1. Chairman of the Bored Silver badge

        Re: On the other hand...

        @GrumpenKraut, well please have an upvote and pint on me. The Sage tool looks very interesting and I will definitely explore this.

        This is why I love the ElReg forums... people know stuff and we all learn!

  7. Anonymous Coward
    Anonymous Coward

    Idle thought, at what point does fedex's bandwidth beat your ISPs?

    If I buy a card with 700M of something like Mathematica on it, and it ships overnight, how slow does my ISP have to be that the former gets me the software faster? All these comments about old 300 baud modems make me wonder where the crossing point is. Let's see, 700M/24h is about 8K/sec? I don't remember get much over 8K sec even in the 28.8K modem era.

    1. Chairman of the Bored Silver badge

      Re: Idle thought, at what point does fedex's bandwidth beat your ISPs?

      "Never underestimate the bandwidth of a station wagon full of tapes hurtling down the highway." -Tanenbaum

      "Well, go on then, get this disk pack to Norfolk! Step on it!" - my boss, long ago

      1. tmz

        Re: Idle thought, at what point does fedex's bandwidth beat your ISPs?

        Ah, you've just reminded me that I used to take the train from Bristol to Reading once a month with a RL01 5 MB DEC hard disk in a suitcase to sync sourcecode across our offices.

  8. ThomR

    Push it down!

    This is, sadly, another example of everyone, people and companies alike, pushing down responsibility for their formerly-featured work to those using the result. It's endemic, everywhere around us.

    It goes like this: at product introduction, some added feature, at some acceptable internal cost, is added. In cases like this, where a partnership is involved, the motivation is around future business. Over time, market fluctuations and normal product evolution, that value pull-through is seen more and more as an expense and less as a valuable investment. At some point, the decision is made that the feature "isn't that widely used", and "it's better separated", and responsibility is pushed to the user. For the organization, it's a simple cost-cutting event, and it works wonders. What they don't realize is that they have just spawned a required set of actions that take time and effort on the part of their entire user base. Regardless of how few a percentage of all users have to do the work, N-users minus one (the now-fired worker) now have more work. The effort spent by the whole of humanity is exploded in huge amounts by that one decision.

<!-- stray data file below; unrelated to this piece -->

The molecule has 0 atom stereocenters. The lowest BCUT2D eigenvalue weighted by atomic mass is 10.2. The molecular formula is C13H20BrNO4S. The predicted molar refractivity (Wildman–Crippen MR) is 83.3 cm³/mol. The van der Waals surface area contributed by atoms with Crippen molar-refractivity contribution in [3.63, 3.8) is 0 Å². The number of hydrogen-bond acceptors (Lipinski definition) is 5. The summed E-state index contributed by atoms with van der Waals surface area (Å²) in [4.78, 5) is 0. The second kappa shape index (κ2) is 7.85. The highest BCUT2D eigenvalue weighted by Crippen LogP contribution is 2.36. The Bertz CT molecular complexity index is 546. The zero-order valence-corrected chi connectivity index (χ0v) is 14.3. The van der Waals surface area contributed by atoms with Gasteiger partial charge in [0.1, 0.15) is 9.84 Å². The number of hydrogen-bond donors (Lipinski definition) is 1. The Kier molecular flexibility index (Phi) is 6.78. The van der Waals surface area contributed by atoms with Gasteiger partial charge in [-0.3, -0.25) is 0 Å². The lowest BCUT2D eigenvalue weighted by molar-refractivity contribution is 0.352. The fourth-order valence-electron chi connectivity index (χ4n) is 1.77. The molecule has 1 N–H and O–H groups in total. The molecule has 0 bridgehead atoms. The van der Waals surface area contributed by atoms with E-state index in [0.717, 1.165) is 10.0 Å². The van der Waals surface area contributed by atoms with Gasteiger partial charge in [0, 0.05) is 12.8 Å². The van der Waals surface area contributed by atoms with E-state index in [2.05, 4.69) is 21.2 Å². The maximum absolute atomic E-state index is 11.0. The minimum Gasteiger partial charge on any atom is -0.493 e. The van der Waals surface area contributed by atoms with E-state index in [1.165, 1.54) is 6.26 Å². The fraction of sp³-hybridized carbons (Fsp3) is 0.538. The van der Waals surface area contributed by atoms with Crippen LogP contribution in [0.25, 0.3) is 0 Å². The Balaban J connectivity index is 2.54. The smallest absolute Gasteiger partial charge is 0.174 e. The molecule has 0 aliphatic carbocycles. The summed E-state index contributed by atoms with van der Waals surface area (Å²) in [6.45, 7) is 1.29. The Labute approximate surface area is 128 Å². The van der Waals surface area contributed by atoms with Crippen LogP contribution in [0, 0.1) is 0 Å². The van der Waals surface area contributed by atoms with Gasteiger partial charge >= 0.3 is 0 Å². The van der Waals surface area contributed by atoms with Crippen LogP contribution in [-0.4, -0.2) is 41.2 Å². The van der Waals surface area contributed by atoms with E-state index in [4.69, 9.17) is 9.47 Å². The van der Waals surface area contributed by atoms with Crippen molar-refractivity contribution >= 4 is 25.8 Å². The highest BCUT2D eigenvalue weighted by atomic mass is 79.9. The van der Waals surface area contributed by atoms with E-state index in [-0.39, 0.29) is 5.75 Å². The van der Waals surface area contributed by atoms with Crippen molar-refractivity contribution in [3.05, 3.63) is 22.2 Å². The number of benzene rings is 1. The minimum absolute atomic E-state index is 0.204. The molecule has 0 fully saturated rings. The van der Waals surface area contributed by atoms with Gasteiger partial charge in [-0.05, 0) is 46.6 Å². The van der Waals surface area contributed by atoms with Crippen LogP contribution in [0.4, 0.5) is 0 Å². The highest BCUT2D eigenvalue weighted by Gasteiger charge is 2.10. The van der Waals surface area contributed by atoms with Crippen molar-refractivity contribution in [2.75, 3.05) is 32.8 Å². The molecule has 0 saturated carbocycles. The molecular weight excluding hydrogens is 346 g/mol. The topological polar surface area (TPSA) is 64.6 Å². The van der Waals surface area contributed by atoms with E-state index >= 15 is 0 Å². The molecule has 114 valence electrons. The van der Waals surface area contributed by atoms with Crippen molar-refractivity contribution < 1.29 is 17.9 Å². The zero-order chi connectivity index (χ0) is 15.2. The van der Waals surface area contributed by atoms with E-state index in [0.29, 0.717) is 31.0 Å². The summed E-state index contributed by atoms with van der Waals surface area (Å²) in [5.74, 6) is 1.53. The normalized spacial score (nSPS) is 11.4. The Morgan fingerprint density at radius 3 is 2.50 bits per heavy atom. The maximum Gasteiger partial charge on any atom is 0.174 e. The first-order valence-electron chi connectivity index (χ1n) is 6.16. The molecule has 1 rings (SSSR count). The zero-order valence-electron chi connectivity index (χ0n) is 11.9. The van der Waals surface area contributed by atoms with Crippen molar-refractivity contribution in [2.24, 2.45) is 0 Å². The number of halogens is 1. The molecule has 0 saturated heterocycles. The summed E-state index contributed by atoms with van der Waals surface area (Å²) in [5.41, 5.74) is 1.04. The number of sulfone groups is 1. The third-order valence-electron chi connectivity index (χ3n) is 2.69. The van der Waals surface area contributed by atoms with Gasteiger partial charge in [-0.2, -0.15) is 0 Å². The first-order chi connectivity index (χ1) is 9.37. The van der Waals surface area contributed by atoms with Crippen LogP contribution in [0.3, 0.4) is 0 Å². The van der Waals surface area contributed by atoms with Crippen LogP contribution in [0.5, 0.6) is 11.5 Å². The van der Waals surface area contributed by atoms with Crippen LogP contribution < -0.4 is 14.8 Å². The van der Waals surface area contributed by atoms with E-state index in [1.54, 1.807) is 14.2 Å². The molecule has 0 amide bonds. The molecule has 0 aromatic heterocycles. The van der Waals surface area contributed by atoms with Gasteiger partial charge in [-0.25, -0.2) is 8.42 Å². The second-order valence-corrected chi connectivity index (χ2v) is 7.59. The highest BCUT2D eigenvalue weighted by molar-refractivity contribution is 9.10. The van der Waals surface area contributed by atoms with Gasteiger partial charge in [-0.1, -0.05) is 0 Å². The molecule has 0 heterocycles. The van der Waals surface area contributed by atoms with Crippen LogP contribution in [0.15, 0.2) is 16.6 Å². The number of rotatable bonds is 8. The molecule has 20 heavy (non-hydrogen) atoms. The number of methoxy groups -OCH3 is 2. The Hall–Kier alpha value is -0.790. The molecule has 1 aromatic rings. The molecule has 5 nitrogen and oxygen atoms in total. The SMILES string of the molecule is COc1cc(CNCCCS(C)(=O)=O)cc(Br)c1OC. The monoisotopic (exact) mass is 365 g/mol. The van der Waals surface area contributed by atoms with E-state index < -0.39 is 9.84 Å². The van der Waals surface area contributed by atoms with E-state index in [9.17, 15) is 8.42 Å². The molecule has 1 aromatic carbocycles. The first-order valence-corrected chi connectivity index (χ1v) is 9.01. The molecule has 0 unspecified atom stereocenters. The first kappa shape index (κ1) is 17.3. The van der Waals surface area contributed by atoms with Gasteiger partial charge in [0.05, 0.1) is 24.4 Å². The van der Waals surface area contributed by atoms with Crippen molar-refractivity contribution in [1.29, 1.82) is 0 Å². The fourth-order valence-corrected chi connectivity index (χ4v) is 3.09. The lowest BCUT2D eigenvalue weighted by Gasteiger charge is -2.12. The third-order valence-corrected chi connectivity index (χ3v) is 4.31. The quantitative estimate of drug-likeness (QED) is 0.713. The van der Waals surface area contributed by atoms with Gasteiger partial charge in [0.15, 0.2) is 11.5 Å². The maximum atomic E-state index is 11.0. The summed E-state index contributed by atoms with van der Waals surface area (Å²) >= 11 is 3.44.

Sure, for this one decision it's not "that much" extra labor across the earth. But, look around you these days, and you'll see companies and people doing this everywhere, pushing responsibility and effort to the user. A "safe, clean and secure" storage company that won't pay to control the rat population so you can't store food, bedding, clothing, cardboard boxes,....? A rental-car agency that makes you clean the interior in addition to filling the gas tank? Still taking your shoes off at airports? How many shoe bombings have been thwarted? Um...likely zero? Yet the human effort expended for zero benefit continues.

    I'm not saying there's a solution, I'm just saying it's getting annoying. Put the thing back in and deal with your licensing issues without wasting our time giving a d@mn about it. Did we all have to work through the license terms way-back-when? No! If we had, we'd have not set it at just 5 years, duh. So why do we have to even care now?

    Just sayin....

  9. makseo

    Mathematica (like Cortana in Windows) was just another pre-installed program that I didn't use. If I want it, I can download it. Until then, it doesn't pollute my Pi.